50 Years Ago: Did John Lennon Sabotage His Estranged Father’s Music Career?
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On Dec. 31, 1965, John Lennon‘s father, Alfred “Freddie” Lennon, released his first record, “That’s My Life (My Love and My Home).” John and Beatles‘ manager Brian Epstein were reportedly furious at what they believed was Freddie’s attempt to cash in on his son’s success. Epstein would be accused of having “That’s My Life” pulled from the charts – perhaps at John’s request.
Freddie had been at sea for much of his life in the British Merchant Navy. He separated from John’s mother Julia in 1944 and had little contact with his son for two decades. “I never knew my father,” John said in a 1966 interview featured in Anthology. “I saw him twice in my life till I was 22, when he turned up after I’d had a few hit records. I saw him and spoke to him, and decided I still didn’t want to know him.”
In 1965 at the height of Beatlemania, talent manager Tony Cartwright learned that Freddie worked as a dishwasher at a British pub. Cartwright befriended Freddie and in a 2012 Daily Mail column, recalled his attempt to make the elder Lennon a recording star.
“Freddie was a born entertainer, and had a rich, emotional singing voice with which he regaled the whole pub. He didn’t want to hitch a ride on the Beatles bandwagon, but I sensed that he could be a star in his own right,” Cartwight said. “News gets around, and the next day, I had the Beatles’ manager Brian Epstein on the phone. ‘Tell me it’s not true, Tony,’ he pleaded. ‘Is John’s dad really a kitchen porter? What are the papers going to make of that!'”
Cartwright booked a 30-piece orchestra for the recording session that included drummer Mitch Mitchell and bassist Noel Redding, both of whom would later gain fame as members of the Jimi Hendrix Experience.
“At Christmas 1965, we heard that Alf had made a record, under the trendier name of Fred Lennon,” wrote John’s wife Cynthia Lennon in John. “‘That’s My Life (My Love and My Home)’ was awful, and hugely embarrassing to John, who was furious at his father’s blatant jump onto the bandwagon of his own success. He asked Brian to do anything he could to stop it. Whether Brian did or not I don’t know, but the record never made it into the charts and soon disappeared.”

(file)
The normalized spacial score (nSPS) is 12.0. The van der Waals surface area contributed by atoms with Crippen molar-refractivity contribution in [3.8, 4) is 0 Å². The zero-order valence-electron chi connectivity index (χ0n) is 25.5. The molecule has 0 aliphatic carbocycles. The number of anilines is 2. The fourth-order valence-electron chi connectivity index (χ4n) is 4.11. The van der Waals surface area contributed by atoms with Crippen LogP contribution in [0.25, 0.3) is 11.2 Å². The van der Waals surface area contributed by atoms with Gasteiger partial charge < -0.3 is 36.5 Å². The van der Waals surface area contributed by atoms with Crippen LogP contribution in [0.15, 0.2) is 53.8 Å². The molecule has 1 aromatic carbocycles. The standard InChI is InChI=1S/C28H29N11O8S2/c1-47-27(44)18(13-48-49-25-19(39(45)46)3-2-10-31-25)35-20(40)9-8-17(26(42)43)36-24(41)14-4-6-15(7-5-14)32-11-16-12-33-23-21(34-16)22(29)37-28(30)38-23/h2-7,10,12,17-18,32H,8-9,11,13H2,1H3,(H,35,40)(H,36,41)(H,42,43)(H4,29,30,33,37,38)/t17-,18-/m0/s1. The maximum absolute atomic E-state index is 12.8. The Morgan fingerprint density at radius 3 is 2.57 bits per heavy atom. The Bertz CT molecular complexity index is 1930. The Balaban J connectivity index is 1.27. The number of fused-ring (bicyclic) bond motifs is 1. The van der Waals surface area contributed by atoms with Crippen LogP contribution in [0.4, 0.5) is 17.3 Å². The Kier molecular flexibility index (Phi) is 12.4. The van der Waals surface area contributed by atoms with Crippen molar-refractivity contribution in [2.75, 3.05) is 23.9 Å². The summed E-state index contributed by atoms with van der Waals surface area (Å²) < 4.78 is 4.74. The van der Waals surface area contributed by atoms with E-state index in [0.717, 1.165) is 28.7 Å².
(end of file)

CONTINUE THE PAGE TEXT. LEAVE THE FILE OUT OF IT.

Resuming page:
Freddie seemed certain, however, of how things had unfolded. In Charlie Lennon: Uncle to a Beatle Freddie’s brother Charlie wrote, “Alfred went up to visit John in Weybridge and to see why Brian Epstein had taken Alfred’s record, ‘That’s My Life (My Love And My Home),’ off the charts. […] He slammed the door in his dad’s face.”
That apparently left the elder Lennon with few options. “Freddie was heartbroken, and immediately gave up the music business,” Cartwright wrote. “‘It’s brought me nothing but unhappiness,’ he said. ‘I’d rather go back to washing pots.’ And so he did.”
Father and son would meet one last time. In October 1970, John invited Freddie, his new wife Pauline and their 18-month old son to his home. Freddie told Cartwright that John’s drug use and recent primal scream therapy led to a violent confrontation.
“John seized Freddie by the lapels and shook him, screaming and howling at him. The baby was crying too,” Cartwright said. “John told his father if he went to the press with his life story, he would lock him in a crate and throw him out of a plane into the ocean to be drowned. Freddie believed his son was unbalanced enough to do just that. Freddie never saw John again.”
Freddie died in 1975 at age 63. In a 1976 interview reprinted in Anthology, John said, “I came out of the therapy and told him to get the hell out, and he did get the hell out, and I wish I hadn’t really because everyone has their problems — including wayward fathers. I’m a bit older now and I understand the pressure of having children or divorces and reasons why people can’t cope with their responsibility.”
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